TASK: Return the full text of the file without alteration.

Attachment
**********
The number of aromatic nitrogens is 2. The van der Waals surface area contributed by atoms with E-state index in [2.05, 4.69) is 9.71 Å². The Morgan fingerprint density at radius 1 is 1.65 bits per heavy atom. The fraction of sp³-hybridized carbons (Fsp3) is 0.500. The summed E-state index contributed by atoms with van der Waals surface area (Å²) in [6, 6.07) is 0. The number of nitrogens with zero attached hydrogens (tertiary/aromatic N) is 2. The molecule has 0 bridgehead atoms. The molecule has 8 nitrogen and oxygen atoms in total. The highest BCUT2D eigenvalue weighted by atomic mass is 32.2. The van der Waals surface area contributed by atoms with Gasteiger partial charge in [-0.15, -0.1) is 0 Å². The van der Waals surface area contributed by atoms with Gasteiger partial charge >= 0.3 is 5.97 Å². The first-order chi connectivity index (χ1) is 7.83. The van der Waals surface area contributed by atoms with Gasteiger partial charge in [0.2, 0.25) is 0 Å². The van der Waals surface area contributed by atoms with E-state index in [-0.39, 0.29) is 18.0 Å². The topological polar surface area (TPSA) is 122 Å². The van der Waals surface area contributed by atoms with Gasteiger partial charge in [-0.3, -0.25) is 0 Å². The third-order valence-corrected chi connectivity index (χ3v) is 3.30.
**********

The number of aromatic nitrogens is 2. The van der Waals surface area contributed by atoms with E-state index in [2.05, 4.69) is 9.71 Å². The Morgan fingerprint density at radius 1 is 1.65 bits per heavy atom. The fraction of sp³-hybridized carbons (Fsp3) is 0.500. The summed E-state index contributed by atoms with van der Waals surface area (Å²) in [6, 6.07) is 0. The number of nitrogens with zero attached hydrogens (tertiary/aromatic N) is 2. The molecule has 0 bridgehead atoms. The molecule has 8 nitrogen and oxygen atoms in total. The highest BCUT2D eigenvalue weighted by atomic mass is 32.2. The van der Waals surface area contributed by atoms with Gasteiger partial charge in [-0.15, -0.1) is 0 Å². The van der Waals surface area contributed by atoms with Gasteiger partial charge >= 0.3 is 5.97 Å². The first-order chi connectivity index (χ1) is 7.83. The van der Waals surface area contributed by atoms with Gasteiger partial charge in [0.2, 0.25) is 0 Å². The van der Waals surface area contributed by atoms with E-state index in [-0.39, 0.29) is 18.0 Å². The topological polar surface area (TPSA) is 122 Å². The van der Waals surface area contributed by atoms with Gasteiger partial charge in [-0.3, -0.25) is 0 Å². The third-order valence-corrected chi connectivity index (χ3v) is 3.30.